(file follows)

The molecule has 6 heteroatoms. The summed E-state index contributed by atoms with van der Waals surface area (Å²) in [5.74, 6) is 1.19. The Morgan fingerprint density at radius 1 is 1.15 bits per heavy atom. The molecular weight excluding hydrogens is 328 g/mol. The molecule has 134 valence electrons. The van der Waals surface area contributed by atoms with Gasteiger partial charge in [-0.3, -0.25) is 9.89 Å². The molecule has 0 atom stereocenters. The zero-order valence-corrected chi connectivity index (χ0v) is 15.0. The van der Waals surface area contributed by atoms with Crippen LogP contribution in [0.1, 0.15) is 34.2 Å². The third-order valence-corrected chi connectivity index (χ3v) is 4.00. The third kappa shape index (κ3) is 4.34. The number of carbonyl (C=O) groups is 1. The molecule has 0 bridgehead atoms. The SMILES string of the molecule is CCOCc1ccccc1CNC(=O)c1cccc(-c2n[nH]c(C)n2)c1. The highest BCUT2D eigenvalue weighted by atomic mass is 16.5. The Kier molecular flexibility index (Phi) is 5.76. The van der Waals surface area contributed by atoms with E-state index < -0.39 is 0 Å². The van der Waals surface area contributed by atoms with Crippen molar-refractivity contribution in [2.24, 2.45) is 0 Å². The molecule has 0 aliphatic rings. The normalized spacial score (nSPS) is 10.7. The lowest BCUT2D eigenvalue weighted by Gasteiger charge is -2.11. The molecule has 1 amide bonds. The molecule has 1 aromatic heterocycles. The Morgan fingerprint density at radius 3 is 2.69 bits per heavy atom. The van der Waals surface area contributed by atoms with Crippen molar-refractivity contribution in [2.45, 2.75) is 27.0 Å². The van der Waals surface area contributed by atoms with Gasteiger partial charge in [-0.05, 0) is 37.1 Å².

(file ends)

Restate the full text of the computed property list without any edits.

The molecule has 6 heteroatoms. The summed E-state index contributed by atoms with van der Waals surface area (Å²) in [5.74, 6) is 1.19. The Morgan fingerprint density at radius 1 is 1.15 bits per heavy atom. The molecular weight excluding hydrogens is 328 g/mol. The molecule has 134 valence electrons. The van der Waals surface area contributed by atoms with Gasteiger partial charge in [-0.3, -0.25) is 9.89 Å². The molecule has 0 atom stereocenters. The zero-order valence-corrected chi connectivity index (χ0v) is 15.0. The van der Waals surface area contributed by atoms with Crippen LogP contribution in [0.1, 0.15) is 34.2 Å². The third-order valence-corrected chi connectivity index (χ3v) is 4.00. The third kappa shape index (κ3) is 4.34. The number of carbonyl (C=O) groups is 1. The molecule has 0 bridgehead atoms. The SMILES string of the molecule is CCOCc1ccccc1CNC(=O)c1cccc(-c2n[nH]c(C)n2)c1. The highest BCUT2D eigenvalue weighted by atomic mass is 16.5. The Kier molecular flexibility index (Phi) is 5.76. The van der Waals surface area contributed by atoms with E-state index < -0.39 is 0 Å². The van der Waals surface area contributed by atoms with Crippen molar-refractivity contribution in [2.24, 2.45) is 0 Å². The molecule has 0 aliphatic rings. The normalized spacial score (nSPS) is 10.7. The lowest BCUT2D eigenvalue weighted by Gasteiger charge is -2.11. The molecule has 1 amide bonds. The molecule has 1 aromatic heterocycles. The Morgan fingerprint density at radius 3 is 2.69 bits per heavy atom. The van der Waals surface area contributed by atoms with Crippen molar-refractivity contribution in [2.45, 2.75) is 27.0 Å². The van der Waals surface area contributed by atoms with Gasteiger partial charge in [-0.05, 0) is 37.1 Å².